In which an uncle wishes to catch up with his niece
Perrault ran a gloved hand over his hair to smooth it, restraining his grooming instinct just enough to keep it within the bounds of polite human society. The twitching tip of his tail was the only outward sign of his nervousness as they approached the sitting room. It was not a world in which traveling strangers, even ones of standing, accompany princesses with pure motives. His best hope of survival would come from claiming that, at the very least, he intended to make an honest woman out of her and protect her from less noble ruffians on their travels.
Not too much of an issue. Psychological manipulation was his forte, after all. It would simply be an exercise in discretion. He flicked a hair off of his jacket, then smartly stepped in, arm around November in an appropriate position. Not being accustomed to walking with someone else as such, there was an abrupt stop as his grip on November had to be tightened to prevent her from stumbling.
Once they managed to get themselves straightened out, Perrault had to pause and admire the room. It was every bit as splendid as the rest of the castle, and the magnificent fireplace was grand even by the standards of one who had become accustomed to finery. The marble edifice was beautifully carved, the stone seeming to flow like water around the hearth. Graceful mermaids and water nymphs appeared to swim through it, so lifelike was the carving. On the outer edge of the fireplace, a seashore was carved entirely from driftwood; everything from gulls to individual grains of sand could be discerned. The pieces of wood had been chosen carefully; no stain or paint was needed to render the different shades of each aspect. This in turn lead to the forest of hardwood paneling that took up the greater part of the study. More than once, Perrault felt the need to check to ensure a resting animal was, in fact, carved.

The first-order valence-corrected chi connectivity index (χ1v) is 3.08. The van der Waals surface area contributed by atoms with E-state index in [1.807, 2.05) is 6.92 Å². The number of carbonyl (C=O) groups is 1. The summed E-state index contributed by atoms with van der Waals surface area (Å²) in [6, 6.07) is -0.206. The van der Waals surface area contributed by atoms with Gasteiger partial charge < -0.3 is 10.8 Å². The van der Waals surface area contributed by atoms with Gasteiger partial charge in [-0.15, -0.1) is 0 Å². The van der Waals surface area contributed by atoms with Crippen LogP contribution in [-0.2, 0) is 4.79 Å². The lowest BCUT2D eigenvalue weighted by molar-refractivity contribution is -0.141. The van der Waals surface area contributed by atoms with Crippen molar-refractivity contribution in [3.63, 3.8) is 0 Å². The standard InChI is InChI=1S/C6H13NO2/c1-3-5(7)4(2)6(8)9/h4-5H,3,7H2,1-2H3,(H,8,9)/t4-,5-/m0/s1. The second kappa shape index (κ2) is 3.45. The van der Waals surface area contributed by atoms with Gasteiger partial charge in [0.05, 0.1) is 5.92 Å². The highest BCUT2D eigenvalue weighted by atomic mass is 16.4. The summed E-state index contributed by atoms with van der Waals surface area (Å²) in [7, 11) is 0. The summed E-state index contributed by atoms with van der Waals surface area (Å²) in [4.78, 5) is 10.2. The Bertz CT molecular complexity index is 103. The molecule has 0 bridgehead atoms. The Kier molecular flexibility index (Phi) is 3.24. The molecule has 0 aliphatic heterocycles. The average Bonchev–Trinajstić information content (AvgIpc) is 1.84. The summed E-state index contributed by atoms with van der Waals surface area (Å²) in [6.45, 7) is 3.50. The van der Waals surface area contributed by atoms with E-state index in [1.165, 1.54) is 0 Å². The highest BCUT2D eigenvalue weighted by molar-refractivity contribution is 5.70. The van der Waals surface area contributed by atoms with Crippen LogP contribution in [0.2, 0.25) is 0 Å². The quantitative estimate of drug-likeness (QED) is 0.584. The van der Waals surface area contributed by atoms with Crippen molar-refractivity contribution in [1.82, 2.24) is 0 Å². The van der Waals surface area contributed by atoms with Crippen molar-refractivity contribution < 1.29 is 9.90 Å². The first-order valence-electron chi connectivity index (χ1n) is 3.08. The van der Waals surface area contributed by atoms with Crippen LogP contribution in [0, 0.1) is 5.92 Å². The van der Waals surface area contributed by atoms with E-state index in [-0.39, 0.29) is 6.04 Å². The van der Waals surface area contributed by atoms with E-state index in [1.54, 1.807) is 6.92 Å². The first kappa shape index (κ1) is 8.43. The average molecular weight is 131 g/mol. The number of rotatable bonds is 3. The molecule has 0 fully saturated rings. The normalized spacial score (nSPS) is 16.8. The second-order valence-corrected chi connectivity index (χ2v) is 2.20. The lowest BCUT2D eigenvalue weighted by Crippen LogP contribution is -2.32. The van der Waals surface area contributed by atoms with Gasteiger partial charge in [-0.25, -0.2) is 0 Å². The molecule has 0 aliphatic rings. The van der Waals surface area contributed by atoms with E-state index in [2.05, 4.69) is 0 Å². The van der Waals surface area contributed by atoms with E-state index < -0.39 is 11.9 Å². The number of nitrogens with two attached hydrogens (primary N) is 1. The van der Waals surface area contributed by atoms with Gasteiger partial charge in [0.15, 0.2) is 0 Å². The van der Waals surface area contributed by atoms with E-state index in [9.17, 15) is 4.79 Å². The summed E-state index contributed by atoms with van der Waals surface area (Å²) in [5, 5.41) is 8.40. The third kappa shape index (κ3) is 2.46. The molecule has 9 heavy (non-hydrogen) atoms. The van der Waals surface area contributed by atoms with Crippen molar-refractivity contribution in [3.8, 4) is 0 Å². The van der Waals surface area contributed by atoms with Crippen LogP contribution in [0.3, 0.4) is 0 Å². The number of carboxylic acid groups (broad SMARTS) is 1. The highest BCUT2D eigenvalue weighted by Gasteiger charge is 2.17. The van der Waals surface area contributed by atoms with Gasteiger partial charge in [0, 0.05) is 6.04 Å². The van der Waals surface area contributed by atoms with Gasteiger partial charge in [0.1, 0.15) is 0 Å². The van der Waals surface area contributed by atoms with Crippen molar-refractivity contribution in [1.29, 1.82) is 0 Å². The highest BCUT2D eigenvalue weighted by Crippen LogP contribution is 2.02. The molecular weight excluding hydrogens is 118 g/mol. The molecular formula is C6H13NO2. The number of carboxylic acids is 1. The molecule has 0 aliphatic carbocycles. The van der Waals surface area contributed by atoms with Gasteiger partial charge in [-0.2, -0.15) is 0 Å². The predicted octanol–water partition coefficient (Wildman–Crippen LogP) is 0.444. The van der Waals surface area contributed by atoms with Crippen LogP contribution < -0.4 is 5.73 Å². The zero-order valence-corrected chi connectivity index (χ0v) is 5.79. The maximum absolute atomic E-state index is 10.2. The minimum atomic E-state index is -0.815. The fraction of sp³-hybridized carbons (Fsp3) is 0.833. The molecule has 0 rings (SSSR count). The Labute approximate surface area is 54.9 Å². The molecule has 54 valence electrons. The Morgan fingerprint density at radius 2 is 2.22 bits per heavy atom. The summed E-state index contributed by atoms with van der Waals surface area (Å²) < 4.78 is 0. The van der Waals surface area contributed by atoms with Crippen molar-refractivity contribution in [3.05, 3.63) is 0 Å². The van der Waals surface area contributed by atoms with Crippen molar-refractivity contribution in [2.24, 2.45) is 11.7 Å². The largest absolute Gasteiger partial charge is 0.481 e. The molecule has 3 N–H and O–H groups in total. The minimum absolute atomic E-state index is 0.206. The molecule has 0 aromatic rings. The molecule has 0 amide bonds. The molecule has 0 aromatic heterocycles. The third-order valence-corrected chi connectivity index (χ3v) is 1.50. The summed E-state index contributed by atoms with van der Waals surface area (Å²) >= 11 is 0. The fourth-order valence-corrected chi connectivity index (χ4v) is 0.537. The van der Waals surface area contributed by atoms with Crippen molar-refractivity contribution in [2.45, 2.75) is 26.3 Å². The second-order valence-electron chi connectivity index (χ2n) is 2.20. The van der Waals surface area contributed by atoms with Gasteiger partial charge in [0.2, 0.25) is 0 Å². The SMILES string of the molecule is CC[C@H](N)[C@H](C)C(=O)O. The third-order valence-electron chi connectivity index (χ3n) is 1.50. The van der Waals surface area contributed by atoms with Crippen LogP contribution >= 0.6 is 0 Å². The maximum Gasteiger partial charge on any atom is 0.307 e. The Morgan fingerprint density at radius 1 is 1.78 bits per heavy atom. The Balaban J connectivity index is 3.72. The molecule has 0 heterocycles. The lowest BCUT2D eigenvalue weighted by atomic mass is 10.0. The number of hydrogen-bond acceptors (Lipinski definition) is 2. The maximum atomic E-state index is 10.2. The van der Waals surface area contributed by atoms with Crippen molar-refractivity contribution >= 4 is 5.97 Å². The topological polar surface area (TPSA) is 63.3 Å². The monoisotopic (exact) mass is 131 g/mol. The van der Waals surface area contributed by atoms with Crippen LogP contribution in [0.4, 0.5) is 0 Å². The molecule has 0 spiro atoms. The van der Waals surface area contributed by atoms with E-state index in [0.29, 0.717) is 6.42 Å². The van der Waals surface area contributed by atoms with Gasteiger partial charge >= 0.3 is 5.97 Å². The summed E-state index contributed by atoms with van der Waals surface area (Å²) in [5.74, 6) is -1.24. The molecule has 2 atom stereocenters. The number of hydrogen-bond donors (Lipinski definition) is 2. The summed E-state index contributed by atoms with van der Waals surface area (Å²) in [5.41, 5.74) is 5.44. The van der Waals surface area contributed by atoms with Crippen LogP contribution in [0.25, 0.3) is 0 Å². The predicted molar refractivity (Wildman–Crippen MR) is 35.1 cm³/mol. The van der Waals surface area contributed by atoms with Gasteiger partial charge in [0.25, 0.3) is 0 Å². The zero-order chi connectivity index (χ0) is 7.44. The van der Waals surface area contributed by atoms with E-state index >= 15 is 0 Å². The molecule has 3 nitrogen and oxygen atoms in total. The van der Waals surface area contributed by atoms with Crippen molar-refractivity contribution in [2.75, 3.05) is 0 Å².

Above it all, the ceiling was a great glass dome - the tallest point in the castle, and the highest point for miles around. During the daytime, it was kept covered, but at night - ah, the view was unmatched.
Feeling November shift in mild discomfort, Perrault belatedly realized that he was still standing in the center of the room, gaping. He quickly ushered November to a soft-looking couch and hoped that he had not made a fool of himself.
On the contrary, Alistair looked more amused than anything. "Impressive, isn't it? I just love seeing the reactions of visitors. The funniest come from the stuffier nobles who spend half their visit boasting of how they wasted half the kingdom's treasury to build some grand knick-knack entirely from gems and gold. Make your shows of wealth tasteful but overwhelming, that's the ticket."
"Very wise, sir. You --"
Alistair held up his hand and cut Perrault off. "Now, now - there's no need for all of that. You don't need to overflatter me and try to butter me up. If November has decided you're right for her, that's good enough for me. Care for some brandy, or tea?"
November flushed again at this. "Really, Uncle. You've been far too kind to us. A cup of tea, please."
"The same for myself, with cream." His own preference aside, showing an excessive taste for alcohol would be a poor choice. Perrault was feeling somewhat flummoxed at being forced to take a new approach. Some fine cream would help him think.
Alistair poured the tea himself, unlike some nobles that came to mind who would rely on a servant to attend to every tiny detail. Perrault accepted the cup and took a sip, finding it to be cooler than most serve tea - as the King was used to November's sensitivity, it was only to be expected. November, in the meantime, beamed to see the familiar cup of her childhood visits. She still wasn't certain what materials Alistair had used to have it made, but the sleek design had always brought her comfort. Even the time that it had been chipped, the broken area hadn't been rough in the slightest. The tea was sweet with a slight tang to make it interesting, and the smooth flavour told of only the finest leaves being picked for its brewing.
"Now where were we - ah, yes. You were just about to tell me about your quest . . ."
November smiled and nestled against Perrault's shoulder, pausing a moment to dive into her memory for all the details her uncle would certainly want to hear. "It started when the moon dissapeared. You know better than anyone how sensitive I can be, and ever since that time it's gotten worse. . ."
Perrault adjusted his jacket to ensure he looked caring and cautious enough to keep the hard buttons away from her. Discretion, always discretion.